2.3. Relationship orientation The native projection supports specifying an orientation per relationship type. The Cypher projection will treat every relationship returned by the relationship query as if it was in NATURAL orientation. It is thus not possible to project graphs in UNDIRECTED or REVERSE orientation when Cypher projections are used. https://github.com/neo4j/graph-data-science/issues/113

Creating the relationships involved a fairly simple query.

MATCH (g:Gene)<-[:INTERACTS_WITH]-(ped:PED)-[:INTERACTS_WITH]->(g2:Gene)
WHERE id(g) < id(g2)
MERGE (g)-[:OCCURS_WITH]->(g2)


We can then create our graph projection specifying an undirected relationship.

CALL gds.graph.create(
'geneGraph',
'Gene',
{
OCCURS_WITH: {orientation: 'UNDIRECTED'}
}
);


And then subsequently call the graph data science between algorithm on the projected graph.

CALL gds.betweenness.stream('geneGraph')
YIELD nodeId, score RETURN gds.util.asNode(nodeId).name as geneName, score
ORDER BY score DESC LIMIT 5;
+------------------------------------------------------------------------------------------------------+
| geneName                                                                        | score              |
+------------------------------------------------------------------------------------------------------+
| "progesterone receptor (symbol:PGR, taxon:9606) [ncbigene:5241]"                | 5762.870359203144  |
| "gene AR [ncbigene:367]"                                                        | 4460.623458469392  |
| "nuclear receptor coactivator 1 (symbol:NCOA1, taxon:9606) [ncbigene:8648]"     | 3078.4971106238168 |
| "kallikrein-related peptidase 3 [ncbigene:354]"                                 | 3078.4971106238168 |
| "gene IL6 [ncbigene:3569]"                                                      | 3030.9374285802037 |
+------------------------------------------------------------------------------------------------------+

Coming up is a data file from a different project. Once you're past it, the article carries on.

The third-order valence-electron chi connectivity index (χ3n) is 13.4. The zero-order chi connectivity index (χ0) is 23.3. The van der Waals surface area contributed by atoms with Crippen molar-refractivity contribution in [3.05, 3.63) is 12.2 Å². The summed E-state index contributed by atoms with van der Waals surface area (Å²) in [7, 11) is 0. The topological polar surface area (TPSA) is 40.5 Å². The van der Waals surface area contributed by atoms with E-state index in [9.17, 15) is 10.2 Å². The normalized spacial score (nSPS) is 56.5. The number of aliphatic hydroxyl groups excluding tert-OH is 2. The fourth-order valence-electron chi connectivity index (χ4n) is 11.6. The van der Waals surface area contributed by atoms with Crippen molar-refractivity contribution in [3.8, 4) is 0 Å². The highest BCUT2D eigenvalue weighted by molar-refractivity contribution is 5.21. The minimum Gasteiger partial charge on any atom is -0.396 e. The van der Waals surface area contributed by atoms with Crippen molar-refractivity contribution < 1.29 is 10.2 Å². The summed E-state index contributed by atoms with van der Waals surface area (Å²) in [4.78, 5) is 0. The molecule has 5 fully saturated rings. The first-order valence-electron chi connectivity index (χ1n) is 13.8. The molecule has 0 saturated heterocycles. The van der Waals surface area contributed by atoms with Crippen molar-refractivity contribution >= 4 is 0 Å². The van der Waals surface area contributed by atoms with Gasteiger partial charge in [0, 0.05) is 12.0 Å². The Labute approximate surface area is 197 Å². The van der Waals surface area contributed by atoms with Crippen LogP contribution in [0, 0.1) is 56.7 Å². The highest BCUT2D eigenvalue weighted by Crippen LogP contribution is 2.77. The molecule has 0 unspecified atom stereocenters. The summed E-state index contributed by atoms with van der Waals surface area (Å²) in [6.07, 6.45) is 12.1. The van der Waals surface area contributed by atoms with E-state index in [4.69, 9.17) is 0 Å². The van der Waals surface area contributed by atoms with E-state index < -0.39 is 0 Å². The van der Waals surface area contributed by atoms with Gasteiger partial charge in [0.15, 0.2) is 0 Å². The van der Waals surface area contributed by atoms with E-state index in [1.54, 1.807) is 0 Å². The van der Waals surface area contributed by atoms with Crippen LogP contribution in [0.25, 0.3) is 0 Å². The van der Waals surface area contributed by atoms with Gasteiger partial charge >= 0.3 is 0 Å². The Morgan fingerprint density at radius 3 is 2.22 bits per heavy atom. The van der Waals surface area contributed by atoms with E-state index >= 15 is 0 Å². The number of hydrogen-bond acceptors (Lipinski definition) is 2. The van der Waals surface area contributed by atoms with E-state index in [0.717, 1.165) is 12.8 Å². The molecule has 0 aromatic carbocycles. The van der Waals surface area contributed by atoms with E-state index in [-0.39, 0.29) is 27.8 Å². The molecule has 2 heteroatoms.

It’s interesting to compare these to a more general aggregate which just looks at the number of cooccurences for a given gene.

MATCH (g:Gene)-[o:OCCURS_WITH]-()
RETURN g.name as geneName, count(o) as cooccurrences
ORDER BY COUNT(o) DESC LIMIT 5

+------------------------------------------------------------------------------------------------------------+
| geneName                                                                                   | cooccurrences |
+------------------------------------------------------------------------------------------------------------+
| "gene AR [ncbigene:367]"                                                                   | 446           |
| "progesterone receptor (symbol:PGR, taxon:9606) [ncbigene:5241]"                           | 436           |
| "nuclear receptor coactivator 1 (symbol:NCOA1, taxon:9606) [ncbigene:8648]"                | 431           |
| "kallikrein-related peptidase 3 [ncbigene:354]"                                            | 431           |
| "gene LHB [ncbigene:3972]"                                                                 | 426           |
+-----------------------------------------------------------------------------------------------------------+


The top four genes all occur in both query results although in slightly different order which must be related to the number of multiple hop cooccurrences I’d assume.

### Closing Remarks

In a future post I’ll look to extend this to either more of WADA’s prohibited list or link the dataset up to another RDF store. Hopefully this has given a small insight into merging multiple sources of data and trying to create some insight. As always, any and all questions welcome!